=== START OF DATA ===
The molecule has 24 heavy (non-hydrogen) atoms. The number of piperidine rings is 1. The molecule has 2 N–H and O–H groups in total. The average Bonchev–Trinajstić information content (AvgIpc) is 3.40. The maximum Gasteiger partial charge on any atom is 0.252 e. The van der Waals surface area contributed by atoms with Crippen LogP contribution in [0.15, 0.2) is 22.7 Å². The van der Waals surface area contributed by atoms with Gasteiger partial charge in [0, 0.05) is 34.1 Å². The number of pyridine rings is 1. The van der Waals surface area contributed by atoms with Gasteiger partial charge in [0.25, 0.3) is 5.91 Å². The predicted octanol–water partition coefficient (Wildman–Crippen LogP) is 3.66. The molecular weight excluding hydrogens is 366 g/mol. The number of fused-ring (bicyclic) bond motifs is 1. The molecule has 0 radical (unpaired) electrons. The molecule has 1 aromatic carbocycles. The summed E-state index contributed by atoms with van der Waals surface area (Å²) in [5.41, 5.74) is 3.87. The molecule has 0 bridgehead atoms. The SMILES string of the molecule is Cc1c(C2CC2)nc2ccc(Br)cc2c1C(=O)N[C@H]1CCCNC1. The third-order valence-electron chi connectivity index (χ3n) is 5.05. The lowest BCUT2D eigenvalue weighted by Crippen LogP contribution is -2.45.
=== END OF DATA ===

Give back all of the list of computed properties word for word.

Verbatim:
The molecule has 24 heavy (non-hydrogen) atoms. The number of piperidine rings is 1. The molecule has 2 N–H and O–H groups in total. The average Bonchev–Trinajstić information content (AvgIpc) is 3.40. The maximum Gasteiger partial charge on any atom is 0.252 e. The van der Waals surface area contributed by atoms with Crippen LogP contribution in [0.15, 0.2) is 22.7 Å². The van der Waals surface area contributed by atoms with Gasteiger partial charge in [0, 0.05) is 34.1 Å². The number of pyridine rings is 1. The van der Waals surface area contributed by atoms with Gasteiger partial charge in [0.25, 0.3) is 5.91 Å². The predicted octanol–water partition coefficient (Wildman–Crippen LogP) is 3.66. The molecular weight excluding hydrogens is 366 g/mol. The number of fused-ring (bicyclic) bond motifs is 1. The molecule has 0 radical (unpaired) electrons. The molecule has 1 aromatic carbocycles. The summed E-state index contributed by atoms with van der Waals surface area (Å²) in [5.41, 5.74) is 3.87. The molecule has 0 bridgehead atoms. The SMILES string of the molecule is Cc1c(C2CC2)nc2ccc(Br)cc2c1C(=O)N[C@H]1CCCNC1. The third-order valence-electron chi connectivity index (χ3n) is 5.05. The lowest BCUT2D eigenvalue weighted by Crippen LogP contribution is -2.45.